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Thursday, February 2, 2023

TypeScript Vaults Ahead of Java to Crack Stack Overflow Top 5 – Visual Studio Magazine

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Microsoft’s TypeScript programming language over the past few years has been steadily climbing the popularity rankings in Stack Overflow’s huge annual developer survey, this year knocking off Java to crack the top five.
Since 2019, that top five has been dominated by JavaScript, HTML/CSS, SQL, Python and Java, with some juxtaposition in slots 3-5 after the cemented-in-stone No. 1 and No. 2 rankings for JavaScript and HTML/CSS.
Since 2018, TypeScript has climbed steadily, this year jumping two spots from 7th to 5th:
2022 – 5
2021 – 7
2020 – 9
2019 – 10
2018 – 12

TypeScript jumped a whopping 4.64 percent points (from being listed by 30.19 percent of respondents in 2021 to 34.83 percent in 2022) to overtake Java (which fell slightly from 33.91 percent in 2021 to 33.27 percent in 2022). That’s by far the biggest jump among the top 20 languages.
“2022 marks JavaScript’s tenth year in a row as the most commonly used programming language,” Stack Overflow said. “But, it’s a different picture for those learning to code. HTML/CSS, Javascript and Python are almost tied as the most popular languages for people learning to code. People learning to code are more likely than Professional Developers to report using Python (58 percent vs 44 percent), C++ (35 percent vs 20 percent), and C (32 percent vs 17 percent). Compared to Professional Developers, those learning to code are less likely to report using SQL (38 percent vs 53 percent), TypeScript (15 percent vs 40 percent), and Bash/Shell (19 percent vs 29 percent).”
In the “most wanted” category (developers who are not developing with the language or technology but have expressed interest in developing with it), TypeScript came in close behind Rust and Python, which tied for first place.
On the “Loved vs. Dreaded” scale, TypeScript was No. 4 behind Rust, Elixir and Clojure.
In the 2020 report, TypeScript was the No. 2 most loved language (respondents who are developing with a language and have expressed interest in continuing to develop with it). At the time, Stack Overflow touted Microsoft’s embrace of open source as being responsible for the rise. The company said: “TypeScript’s surge in popularity highlights Microsoft’s change of direction and embrace of the open source movement. As front end web and Node.JS codebases grow in size and complexity, adopting TypeScript’s static typing gives developers increased confidence in their code’s correctness. TypeScript’s ability to be adopted incrementally means developers can dip their toes in, gaining immediate benefits, without having to undertake a risky porting project. As a final sweetener, TypeScript polyfills many ECMAScript changes (like arrow functions, async, and classes) before they’re widely available in browsers. We’ve been persuaded ourselves, as more and more of Stack Overflow’s JavaScript is actually transpiled TypeScript.”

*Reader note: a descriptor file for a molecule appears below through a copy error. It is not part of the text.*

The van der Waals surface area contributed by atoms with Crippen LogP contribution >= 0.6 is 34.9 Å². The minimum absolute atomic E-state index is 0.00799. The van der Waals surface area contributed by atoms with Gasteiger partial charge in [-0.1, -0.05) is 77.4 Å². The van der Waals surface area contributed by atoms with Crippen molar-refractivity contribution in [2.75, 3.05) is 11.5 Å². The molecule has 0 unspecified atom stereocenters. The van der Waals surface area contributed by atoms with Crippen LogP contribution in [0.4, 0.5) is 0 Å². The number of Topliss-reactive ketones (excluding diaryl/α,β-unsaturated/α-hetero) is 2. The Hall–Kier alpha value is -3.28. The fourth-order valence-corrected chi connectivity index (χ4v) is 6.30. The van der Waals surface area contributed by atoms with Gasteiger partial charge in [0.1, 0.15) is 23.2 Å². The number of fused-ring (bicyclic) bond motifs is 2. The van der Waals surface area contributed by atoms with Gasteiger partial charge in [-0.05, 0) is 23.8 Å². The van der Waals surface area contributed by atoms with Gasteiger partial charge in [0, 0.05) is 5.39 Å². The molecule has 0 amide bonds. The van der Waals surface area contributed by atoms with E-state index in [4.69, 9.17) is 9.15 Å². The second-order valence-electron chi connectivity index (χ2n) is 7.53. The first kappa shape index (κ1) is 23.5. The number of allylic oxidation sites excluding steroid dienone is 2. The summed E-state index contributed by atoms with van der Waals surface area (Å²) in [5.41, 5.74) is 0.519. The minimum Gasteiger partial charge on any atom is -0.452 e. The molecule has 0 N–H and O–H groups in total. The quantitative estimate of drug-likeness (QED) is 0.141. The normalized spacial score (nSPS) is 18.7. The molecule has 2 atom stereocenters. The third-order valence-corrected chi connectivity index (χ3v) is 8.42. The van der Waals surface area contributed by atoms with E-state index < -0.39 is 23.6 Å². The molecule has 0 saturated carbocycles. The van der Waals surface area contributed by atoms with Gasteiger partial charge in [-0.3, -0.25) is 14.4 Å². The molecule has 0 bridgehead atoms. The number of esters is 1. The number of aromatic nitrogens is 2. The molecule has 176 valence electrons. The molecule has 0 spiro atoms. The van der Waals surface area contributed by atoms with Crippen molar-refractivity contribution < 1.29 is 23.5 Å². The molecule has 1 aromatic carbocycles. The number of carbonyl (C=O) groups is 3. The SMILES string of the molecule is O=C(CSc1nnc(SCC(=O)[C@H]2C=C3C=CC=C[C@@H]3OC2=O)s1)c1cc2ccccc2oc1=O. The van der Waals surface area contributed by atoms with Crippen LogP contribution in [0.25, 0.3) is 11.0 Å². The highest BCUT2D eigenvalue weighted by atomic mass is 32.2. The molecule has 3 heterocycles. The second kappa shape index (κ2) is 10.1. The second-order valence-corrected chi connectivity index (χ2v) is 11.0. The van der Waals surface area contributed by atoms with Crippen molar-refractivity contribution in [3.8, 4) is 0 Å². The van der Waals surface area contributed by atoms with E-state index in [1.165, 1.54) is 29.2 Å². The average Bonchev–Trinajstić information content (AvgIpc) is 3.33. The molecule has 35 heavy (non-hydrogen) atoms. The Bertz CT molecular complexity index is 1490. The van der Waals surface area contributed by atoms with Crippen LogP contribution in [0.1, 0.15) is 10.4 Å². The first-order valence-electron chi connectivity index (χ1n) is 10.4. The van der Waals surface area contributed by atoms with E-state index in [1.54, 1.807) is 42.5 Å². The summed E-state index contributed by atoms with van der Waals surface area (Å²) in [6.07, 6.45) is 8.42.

The language slips quite a bit on the salary scale, though, as it’s way down the list (27th) at $70,276 (Clojure is No. 1 at $106,644). Microsoft’s C# language is right below TypeScript at $69,516. The median salary for TypeScript coders in 2021 was $59,172, climbing to $70,276 in the 2022 report.
The SO report is based on a survey of 73,268 software developers from 180 countries around the world that was fielded from May 11 to June 1 this year. Full methodology can be seen toward the bottom of the report, which is available here.
Coincidentally, on the day before the Stack Overflow survey was published, Microsoft announced TypeScript 4.8 beta with new features and functionality affecting how intersection and union types work, inference for infer types in template string types, --build, --watch and --incremental performance improvements, and more.
Going forward, Microsoft said: “Over the coming months, we’ll be primarily working on bug fixes, polish and some language service changes we feel might be less-risky. We’ll continue publishing nightly releases during this time which should be relatively stable if you’re interested in running something more up-to-date than the beta. Prior to our final release, we’ll have a feature-complete release candidate that we’ll be looking for feedback on as well. For more information on release dates and plans, you can take a look at the TypeScript 4.8 iteration plan.”
The final General Availability release of TypeScript 4.8 is set for Aug. 23.
About the Author
David Ramel is an editor and writer for Converge360.

Printable Format
Microsoft’s TypeScript programming language over the past few years has been steadily climbing the popularity rankings in Stack Overflow’s huge annual developer survey, this year knocking off Java to crack the top five.
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